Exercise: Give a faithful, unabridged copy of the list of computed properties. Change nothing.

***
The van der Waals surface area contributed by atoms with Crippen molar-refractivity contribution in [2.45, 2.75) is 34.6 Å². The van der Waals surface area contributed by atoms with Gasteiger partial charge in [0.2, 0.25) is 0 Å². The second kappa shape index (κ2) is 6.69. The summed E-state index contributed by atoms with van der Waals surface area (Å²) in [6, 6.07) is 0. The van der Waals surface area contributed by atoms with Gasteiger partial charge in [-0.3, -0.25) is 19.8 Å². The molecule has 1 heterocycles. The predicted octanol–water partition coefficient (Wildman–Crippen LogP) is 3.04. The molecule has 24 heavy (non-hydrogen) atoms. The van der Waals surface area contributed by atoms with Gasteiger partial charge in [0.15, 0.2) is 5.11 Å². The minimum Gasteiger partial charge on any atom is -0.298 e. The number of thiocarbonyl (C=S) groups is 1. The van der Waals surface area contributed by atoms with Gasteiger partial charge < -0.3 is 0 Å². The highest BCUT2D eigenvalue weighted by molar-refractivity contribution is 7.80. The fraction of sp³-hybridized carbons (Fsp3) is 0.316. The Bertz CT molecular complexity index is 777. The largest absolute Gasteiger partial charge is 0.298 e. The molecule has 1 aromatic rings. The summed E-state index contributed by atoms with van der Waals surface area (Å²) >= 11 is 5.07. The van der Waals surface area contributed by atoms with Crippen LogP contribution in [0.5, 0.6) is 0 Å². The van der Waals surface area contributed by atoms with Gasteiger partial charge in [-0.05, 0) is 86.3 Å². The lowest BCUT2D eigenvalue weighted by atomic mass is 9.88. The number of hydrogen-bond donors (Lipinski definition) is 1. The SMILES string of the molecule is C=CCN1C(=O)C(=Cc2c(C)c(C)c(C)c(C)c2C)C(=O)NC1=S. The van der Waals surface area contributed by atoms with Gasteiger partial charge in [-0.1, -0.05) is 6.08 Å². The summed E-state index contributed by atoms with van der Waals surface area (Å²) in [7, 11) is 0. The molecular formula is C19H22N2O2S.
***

The van der Waals surface area contributed by atoms with Crippen molar-refractivity contribution in [2.45, 2.75) is 34.6 Å². The van der Waals surface area contributed by atoms with Gasteiger partial charge in [0.2, 0.25) is 0 Å². The second kappa shape index (κ2) is 6.69. The summed E-state index contributed by atoms with van der Waals surface area (Å²) in [6, 6.07) is 0. The van der Waals surface area contributed by atoms with Gasteiger partial charge in [-0.3, -0.25) is 19.8 Å². The molecule has 1 heterocycles. The predicted octanol–water partition coefficient (Wildman–Crippen LogP) is 3.04. The molecule has 24 heavy (non-hydrogen) atoms. The van der Waals surface area contributed by atoms with Gasteiger partial charge in [0.15, 0.2) is 5.11 Å². The minimum Gasteiger partial charge on any atom is -0.298 e. The number of thiocarbonyl (C=S) groups is 1. The van der Waals surface area contributed by atoms with Gasteiger partial charge < -0.3 is 0 Å². The highest BCUT2D eigenvalue weighted by molar-refractivity contribution is 7.80. The fraction of sp³-hybridized carbons (Fsp3) is 0.316. The Bertz CT molecular complexity index is 777. The largest absolute Gasteiger partial charge is 0.298 e. The molecule has 1 aromatic rings. The summed E-state index contributed by atoms with van der Waals surface area (Å²) >= 11 is 5.07. The van der Waals surface area contributed by atoms with Crippen LogP contribution in [0.5, 0.6) is 0 Å². The van der Waals surface area contributed by atoms with Gasteiger partial charge in [-0.05, 0) is 86.3 Å². The lowest BCUT2D eigenvalue weighted by atomic mass is 9.88. The number of hydrogen-bond donors (Lipinski definition) is 1. The SMILES string of the molecule is C=CCN1C(=O)C(=Cc2c(C)c(C)c(C)c(C)c2C)C(=O)NC1=S. The van der Waals surface area contributed by atoms with Gasteiger partial charge in [-0.1, -0.05) is 6.08 Å². The summed E-state index contributed by atoms with van der Waals surface area (Å²) in [7, 11) is 0. The molecular formula is C19H22N2O2S.